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We're currently designing a new "Document Management" feature for our application, and I've come to the part where I need icons for the file types. I've gone down the route of doing something custom, but the question has come up "Do we need them to have colours or should we go with plain (likely grey) instead?"

Current icons

These are the icons I've got so far. The logic I've gone with, is that users have become accustomed to the icons of the applications they use, and therefore the colours of these icons roughly reflects the icons of those associated applicattions.

For comparison, here's the grey variation

enter image description here

Is this something that is important, or does it not really make any difference? I'm looking specifically at a document listing, so there may be hundreds of lines in a table so the icon may/may not be the fastest way for a user to determine what type of file it is.

  • Overall, this looks more like a question of taste, not easy to tell if it will make a difference for better or worse. But another question is, how many file types are there, only these 4? Then it would seem reasonable. But if it may contain any possible file type, how could you ever define a colored icon for each? – Big_Chair Dec 11 '19 at 10:40
  • Valid point on the different types. We would probably just have one icon for the major file types, and most commonly used within our application - for others just use a generic "file" icon. But the colour would be based on those application icons rather than coming up with our own colours – PaReeOhNos Dec 11 '19 at 10:44
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If you look at the file systems on Windows or Mac, you'll see icons in full color that match the programs responsible for opening those files.

Companies invest a lot of effort into helping users recognize their brand, a large component of which is often a carefully chosen color scheme.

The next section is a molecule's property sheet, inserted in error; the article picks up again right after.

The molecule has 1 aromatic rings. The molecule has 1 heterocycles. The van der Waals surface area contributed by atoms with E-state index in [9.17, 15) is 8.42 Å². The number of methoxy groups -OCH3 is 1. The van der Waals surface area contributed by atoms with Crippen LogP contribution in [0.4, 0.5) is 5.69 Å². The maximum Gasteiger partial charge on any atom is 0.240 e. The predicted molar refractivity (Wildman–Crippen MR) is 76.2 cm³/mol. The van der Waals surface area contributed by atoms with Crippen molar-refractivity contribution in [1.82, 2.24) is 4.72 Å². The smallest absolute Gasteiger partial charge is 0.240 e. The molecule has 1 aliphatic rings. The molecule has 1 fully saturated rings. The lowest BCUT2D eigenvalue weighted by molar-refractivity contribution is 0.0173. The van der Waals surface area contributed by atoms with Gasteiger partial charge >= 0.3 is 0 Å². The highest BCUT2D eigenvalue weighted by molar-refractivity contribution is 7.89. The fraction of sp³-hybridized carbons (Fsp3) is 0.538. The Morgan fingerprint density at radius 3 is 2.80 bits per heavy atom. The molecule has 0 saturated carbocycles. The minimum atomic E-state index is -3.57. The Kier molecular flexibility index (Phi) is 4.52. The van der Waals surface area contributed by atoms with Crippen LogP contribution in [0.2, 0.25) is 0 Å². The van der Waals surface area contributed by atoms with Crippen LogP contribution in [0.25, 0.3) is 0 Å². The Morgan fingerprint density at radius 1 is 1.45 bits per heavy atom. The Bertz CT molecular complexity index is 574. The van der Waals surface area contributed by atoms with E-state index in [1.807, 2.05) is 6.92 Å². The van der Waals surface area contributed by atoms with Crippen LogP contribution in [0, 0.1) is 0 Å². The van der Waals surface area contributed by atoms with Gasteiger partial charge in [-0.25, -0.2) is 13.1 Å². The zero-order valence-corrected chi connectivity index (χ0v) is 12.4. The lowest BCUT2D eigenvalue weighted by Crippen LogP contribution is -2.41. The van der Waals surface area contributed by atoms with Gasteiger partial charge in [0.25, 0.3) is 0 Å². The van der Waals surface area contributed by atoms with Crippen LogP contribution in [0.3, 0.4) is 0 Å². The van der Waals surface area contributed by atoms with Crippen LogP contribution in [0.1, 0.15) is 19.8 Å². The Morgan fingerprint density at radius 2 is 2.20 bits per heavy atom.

By using those colors1, you can leverage the effort that these companies have already put into teaching users to recognize these specific file types. This decreases processing time, because the user can leverage previous experiences. Specifically, the colors communicate additional data that facilitates this recognition.


1: You might consider consulting your company's legal department in regards to creating a custom set of icons that are strongly influenced by another company's set of logos. I'm sure there are some strings attached to the selection of colors and graphical representation of their proprietary document formats. It looks like you've selected similar colors, but not exact. I'm not saying that's wrong, I'd just recommend making sure you're not putting yourself into a legally compromising situation.

  • Hadn't considered the legal side of it, very good point! But overall that's what I had thought would be the case with the colours. I don't suppose there's any data backing this up that you're aware of? – PaReeOhNos Dec 11 '19 at 20:23
  • Well, I'm more so relying on some common conclusions: 1) it's easier to understand what you're seeing when you've seen it before, and 2) color is another dimension of visual data that can aide with this recognition process. A quick search for the second point showed me a study that concluded that "accuracy, response discrimination, response bias and confidence ratings were higher for colored than for black-and-white images". – maxathousand Dec 11 '19 at 20:36
  • Ah that looks interesting. Thanks for this, really helpful! – PaReeOhNos Dec 11 '19 at 20:41
  • You're welcome! Good luck. Also, another study shows that familiarity and recognition were powerful factors for quickly processing visual elements. – maxathousand Dec 11 '19 at 20:44
  • ha some nice "light" bed time reading for me :P – PaReeOhNos Dec 11 '19 at 22:14

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